Undertaking a PhD is no small feat. However, as with many things in life, doing a PhD becomes more manageable if you break it down to its parts. Read on for a three-stage approach, which lays the groundwork for a productive and successful PhD experience.
Stage One: The Early Years
Getting your PhD off to a great start is all about preparedness. Why? Because unlike with undergraduate studies which may be more cursory in nature, PhD studies require “a lot more thinking about the validity and worthiness of a project, as well as a greater knowledge of the topic your thesis addresses and the discipline you are working in,” contends Charlie Pullen for THE.
The more you invest in this part of the process, the better positioned you’ll be down the line. “Part of the challenge is that you must think ahead and estimate how and why it’s going to be successful. I don’t think this is a case of pretending like you already know all the answers or how it will turn out, so much as proving that you’ve considered different possibilities, anticipated challenges, and understood how you may approach these,” continues Pullen.
Another important thing to keep in mind about the difference between the bachelor’s degree and the PhD? While the former is largely about grades, the latter is about research. Explains Elsevier, “The goal is not to complete an assigned set of courses as in an undergraduate program, but to develop significant and original research in your area of expertise. You will have required courses to take, especially if you do not have a master's degree yet, but these are designed merely to compliment your research and provide a broad and deep knowledge base to support you in your research endeavors.”
The key takeaway? The importance of choosing the right research -- and committing yourself to it -- cannot be overstated.
Stage Two: Writing and Defending
The doctoral thesis is the culmination of your research, but it’s also a process in and of itself. While factors like when you start writing and how long it takes you to write are highly individualized, many PhD students find that baby steps are effective. For example, formulating a table of contents and having your supervisor sign off on it can give shape and structure to otherwise unwieldy research.
Other writing tips for PhD students? Follow your flow and edit later; eschew chronological order and instead work on what’s speaking to you at the moment; and be rigorous about quoting from other sources and plagiarism. Also, be sure to consult your university’s reference preferences before you begin the writing process. This will save you time and effort later.
But writing is only part of the thesis process. The defense is also critical. And while you may feel like you’ve got the material mastered after so many years of researching and writing, the fact is that you can’t be too prepared for your defense -- especially when you factor in that a lot the outcome rests not with you, but with the committee.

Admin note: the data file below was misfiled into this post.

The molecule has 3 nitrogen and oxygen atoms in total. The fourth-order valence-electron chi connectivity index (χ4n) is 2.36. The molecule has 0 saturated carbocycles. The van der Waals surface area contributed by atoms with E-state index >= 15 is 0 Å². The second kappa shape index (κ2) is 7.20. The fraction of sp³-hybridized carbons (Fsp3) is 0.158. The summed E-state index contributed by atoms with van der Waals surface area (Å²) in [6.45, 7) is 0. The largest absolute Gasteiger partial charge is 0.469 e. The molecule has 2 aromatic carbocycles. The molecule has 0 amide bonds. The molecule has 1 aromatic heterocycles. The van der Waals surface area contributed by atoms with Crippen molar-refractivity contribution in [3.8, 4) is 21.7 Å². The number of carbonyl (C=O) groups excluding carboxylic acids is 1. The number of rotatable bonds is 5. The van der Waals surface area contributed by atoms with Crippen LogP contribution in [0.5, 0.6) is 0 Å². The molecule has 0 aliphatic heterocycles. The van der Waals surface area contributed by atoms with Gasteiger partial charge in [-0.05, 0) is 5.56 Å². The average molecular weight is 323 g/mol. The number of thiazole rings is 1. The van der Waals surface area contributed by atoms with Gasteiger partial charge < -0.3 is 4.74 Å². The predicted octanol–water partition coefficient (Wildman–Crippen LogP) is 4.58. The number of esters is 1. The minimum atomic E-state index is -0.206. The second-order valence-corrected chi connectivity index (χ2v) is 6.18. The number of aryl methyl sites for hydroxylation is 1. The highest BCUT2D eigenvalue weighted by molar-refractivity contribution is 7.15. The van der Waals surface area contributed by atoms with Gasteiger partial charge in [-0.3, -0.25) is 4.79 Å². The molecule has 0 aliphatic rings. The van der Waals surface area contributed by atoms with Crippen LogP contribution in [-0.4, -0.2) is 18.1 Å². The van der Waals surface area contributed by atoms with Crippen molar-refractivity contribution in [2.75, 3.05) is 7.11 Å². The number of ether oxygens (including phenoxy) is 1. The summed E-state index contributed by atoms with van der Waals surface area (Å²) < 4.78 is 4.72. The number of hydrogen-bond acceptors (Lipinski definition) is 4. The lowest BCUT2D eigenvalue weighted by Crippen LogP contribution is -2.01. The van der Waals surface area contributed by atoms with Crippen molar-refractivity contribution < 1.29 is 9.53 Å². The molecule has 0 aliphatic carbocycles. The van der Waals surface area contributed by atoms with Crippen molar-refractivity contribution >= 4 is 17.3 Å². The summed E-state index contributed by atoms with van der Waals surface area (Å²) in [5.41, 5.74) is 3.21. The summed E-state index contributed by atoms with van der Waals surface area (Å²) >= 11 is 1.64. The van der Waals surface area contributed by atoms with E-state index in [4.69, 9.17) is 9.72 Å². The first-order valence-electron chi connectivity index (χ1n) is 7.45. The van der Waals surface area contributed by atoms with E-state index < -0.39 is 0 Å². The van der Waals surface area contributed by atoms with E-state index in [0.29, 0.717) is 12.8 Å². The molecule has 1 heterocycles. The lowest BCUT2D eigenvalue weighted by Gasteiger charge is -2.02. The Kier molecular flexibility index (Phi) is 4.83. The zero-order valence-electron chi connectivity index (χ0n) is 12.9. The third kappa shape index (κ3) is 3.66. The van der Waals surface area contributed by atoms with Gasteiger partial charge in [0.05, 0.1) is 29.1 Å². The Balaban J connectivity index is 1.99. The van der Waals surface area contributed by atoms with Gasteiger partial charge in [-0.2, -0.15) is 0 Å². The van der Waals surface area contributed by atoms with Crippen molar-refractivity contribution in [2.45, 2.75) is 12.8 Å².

Writes Eva Lantsoght for AcademicTransfer, “Going into your defense without any preparation at all is not something I recommend. If you were organized during your PhD, and starting writing your first chapters early on in your journey, you may need to revise some elements again, and reread some key publications. Moreover, your defense will depend on your committee, so preparing for your defense by keeping your committee in mind is essential. Finally, preparing for your defense will help you prepare mentally for the challenges of the day itself, and will give you some piece of mind.”
And don’t forget that practice makes perfect. The best thesis defense talks don’t just happen. They take work. Not sure what makes for a good defense? Arrange to sit in on one. (For more tips on creating a captivating talk, click here.)
One last thing to keep in mind? The writing and defense stage can be particularly stressful for PhD students. In order to stay the course while avoiding burnout, build self-care into the process.
Stage Three: What’s Next?
While a PhD represents an ending, it’s also a beginning. Waiting until it’s over to think about what’s next is ill-advised. Says Lantsoght, “In the final stages of your PhD you can get so absorbed in finishing that the last thing on your mind is what happens next! The risk of becoming too focussed however is that you don’t make the mind-set changes you’ll need to sustain yourself in post-PhD life."
This means giving serious thought to whether you’ll pursue a traditional academic job or will make the leap to industry.
Deciding which way to go comes down to what makes you tick. Proposes Science Mag, “Your education puts you in a position to find a job that not only pays the bills but also provides satisfaction. To discover what type of job will do the trick, analyze what you most enjoyed while working as a PhD student. Was it working in a team of enthusiastic young people exploring unknown (scientific) territories or working to solve a tough problem? Or perhaps you were most excited by the challenge of mastering particular technical skills, learning the multidisciplinary aspects of your project, or teaching. Maybe you were most enthusiastic about the impact your results have (or are likely to have) on society.”
Answering these questions can lead you to the most informed and advantageous decision about your post-PhD life.
While the life of a PhD student can feel much the same day after day, the reality is that every new day is an opportunity to propel yourself closer to your goals. The signposts offered by this three-stage approach can help guide the way.